“Wow, it’s amazing to be back here at Humphrey’s, or as we like to call it, ‘free concert for boats!’ [pointing to the water] You were the guy who wrote the review! [mocking imitation] ‘Didn’t sound any good from my boat…’ Buy a fucking ticket!” Roland Orzabal of Tears for Fears, bringing not just amazing music but laughs too, carrying on a funny faux dialogue in-between songs with an unseen concert reviewer from their last appearance at Humphrey’s Concerts By The Bay in beautiful San Diego. Alongside Curt Smith, the pair added to the casual atmosphere of the venue with their playful quips and anecdotes throughout the evening, making the entire affair feel somewhat like a private gig among friends. But then there is that music… song after song that added significant color and style to the soundtrack of our lives, for many of us in attendance who found the band in our formative years. Which isn’t to say that they are exclusively “an 80’s band”, but that is the decade that they helped to craft and shape not just in music, but pop culture at large. And many of those songs are as “alive” today as ever, with younger artists creating their own versions of some of the songs, as well as the music still giving life to new works in other mediums (like Donnie Darko). Tears for Fears is one of my favorite bands to see live, because they always deliver with a top notch group of fellow musicians on stage and recreate those familiar songs in new and substantive ways. They are still relevant, and they’ve still got “it”. [Read more…]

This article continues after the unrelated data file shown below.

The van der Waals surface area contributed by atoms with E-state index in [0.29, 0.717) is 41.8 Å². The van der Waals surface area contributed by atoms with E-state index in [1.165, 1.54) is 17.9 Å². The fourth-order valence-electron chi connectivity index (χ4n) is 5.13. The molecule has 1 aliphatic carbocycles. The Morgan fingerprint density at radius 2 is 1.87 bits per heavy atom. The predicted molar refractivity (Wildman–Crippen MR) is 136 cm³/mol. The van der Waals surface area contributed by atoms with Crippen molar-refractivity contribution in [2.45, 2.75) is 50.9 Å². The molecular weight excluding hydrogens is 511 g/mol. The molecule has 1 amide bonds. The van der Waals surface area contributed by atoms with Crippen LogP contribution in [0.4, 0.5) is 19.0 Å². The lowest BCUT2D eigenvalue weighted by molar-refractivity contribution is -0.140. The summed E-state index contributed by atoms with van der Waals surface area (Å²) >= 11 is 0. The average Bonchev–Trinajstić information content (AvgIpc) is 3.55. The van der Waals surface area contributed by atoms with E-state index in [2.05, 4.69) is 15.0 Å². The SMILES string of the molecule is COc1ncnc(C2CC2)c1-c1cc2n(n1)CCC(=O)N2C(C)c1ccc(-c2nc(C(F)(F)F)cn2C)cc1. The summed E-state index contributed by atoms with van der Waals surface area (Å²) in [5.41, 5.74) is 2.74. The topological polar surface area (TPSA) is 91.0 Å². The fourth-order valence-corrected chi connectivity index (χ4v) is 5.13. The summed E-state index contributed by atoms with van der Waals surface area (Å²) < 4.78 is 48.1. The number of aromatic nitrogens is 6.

September and October sees Tears for Fears performing 14 shows in North America, making up for a set of concerts that were previously postponed. More, they are working on a new album with Warner Bros. Records that is due out in 2017, the first since 2004’s Everybody Loves a Happy Ending. [Read more…]